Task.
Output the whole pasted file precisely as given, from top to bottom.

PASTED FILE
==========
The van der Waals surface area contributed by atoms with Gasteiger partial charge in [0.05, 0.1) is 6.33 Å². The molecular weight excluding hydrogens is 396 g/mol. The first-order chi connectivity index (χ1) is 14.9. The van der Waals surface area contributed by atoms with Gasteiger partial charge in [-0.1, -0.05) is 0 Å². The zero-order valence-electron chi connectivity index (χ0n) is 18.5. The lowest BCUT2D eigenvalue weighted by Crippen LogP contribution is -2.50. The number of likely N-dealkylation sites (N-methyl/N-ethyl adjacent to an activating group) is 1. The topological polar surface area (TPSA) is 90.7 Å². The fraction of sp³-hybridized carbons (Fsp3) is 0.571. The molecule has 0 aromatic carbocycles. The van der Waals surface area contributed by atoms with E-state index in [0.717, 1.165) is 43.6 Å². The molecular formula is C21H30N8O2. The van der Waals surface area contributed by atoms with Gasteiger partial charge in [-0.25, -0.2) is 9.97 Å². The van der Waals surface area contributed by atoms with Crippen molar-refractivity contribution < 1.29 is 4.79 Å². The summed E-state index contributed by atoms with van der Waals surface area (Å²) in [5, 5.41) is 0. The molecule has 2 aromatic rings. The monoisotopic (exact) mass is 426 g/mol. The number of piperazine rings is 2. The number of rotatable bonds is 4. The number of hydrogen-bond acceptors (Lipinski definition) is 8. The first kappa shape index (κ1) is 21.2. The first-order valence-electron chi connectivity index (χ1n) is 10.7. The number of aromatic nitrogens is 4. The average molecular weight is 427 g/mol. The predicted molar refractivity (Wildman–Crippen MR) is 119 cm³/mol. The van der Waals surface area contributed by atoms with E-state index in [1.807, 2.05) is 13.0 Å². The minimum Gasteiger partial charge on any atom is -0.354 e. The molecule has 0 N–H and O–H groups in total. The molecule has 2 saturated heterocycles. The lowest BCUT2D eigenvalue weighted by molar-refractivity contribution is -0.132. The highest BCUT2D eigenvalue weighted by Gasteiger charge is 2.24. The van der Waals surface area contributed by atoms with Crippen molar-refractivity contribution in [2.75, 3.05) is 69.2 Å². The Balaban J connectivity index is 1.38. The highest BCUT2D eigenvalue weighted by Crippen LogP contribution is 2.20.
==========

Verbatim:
The van der Waals surface area contributed by atoms with Gasteiger partial charge in [0.05, 0.1) is 6.33 Å². The molecular weight excluding hydrogens is 396 g/mol. The first-order chi connectivity index (χ1) is 14.9. The van der Waals surface area contributed by atoms with Gasteiger partial charge in [-0.1, -0.05) is 0 Å². The zero-order valence-electron chi connectivity index (χ0n) is 18.5. The lowest BCUT2D eigenvalue weighted by Crippen LogP contribution is -2.50. The number of likely N-dealkylation sites (N-methyl/N-ethyl adjacent to an activating group) is 1. The topological polar surface area (TPSA) is 90.7 Å². The fraction of sp³-hybridized carbons (Fsp3) is 0.571. The molecule has 0 aromatic carbocycles. The van der Waals surface area contributed by atoms with E-state index in [0.717, 1.165) is 43.6 Å². The molecular formula is C21H30N8O2. The van der Waals surface area contributed by atoms with Gasteiger partial charge in [-0.25, -0.2) is 9.97 Å². The van der Waals surface area contributed by atoms with Crippen molar-refractivity contribution < 1.29 is 4.79 Å². The summed E-state index contributed by atoms with van der Waals surface area (Å²) in [5, 5.41) is 0. The molecule has 2 aromatic rings. The monoisotopic (exact) mass is 426 g/mol. The number of piperazine rings is 2. The number of rotatable bonds is 4. The number of hydrogen-bond acceptors (Lipinski definition) is 8. The first kappa shape index (κ1) is 21.2. The first-order valence-electron chi connectivity index (χ1n) is 10.7. The number of aromatic nitrogens is 4. The average molecular weight is 427 g/mol. The predicted molar refractivity (Wildman–Crippen MR) is 119 cm³/mol. The van der Waals surface area contributed by atoms with E-state index in [1.807, 2.05) is 13.0 Å². The minimum Gasteiger partial charge on any atom is -0.354 e. The molecule has 0 N–H and O–H groups in total. The molecule has 2 saturated heterocycles. The lowest BCUT2D eigenvalue weighted by molar-refractivity contribution is -0.132. The highest BCUT2D eigenvalue weighted by Gasteiger charge is 2.24. The van der Waals surface area contributed by atoms with Crippen molar-refractivity contribution in [2.75, 3.05) is 69.2 Å². The Balaban J connectivity index is 1.38. The highest BCUT2D eigenvalue weighted by Crippen LogP contribution is 2.20.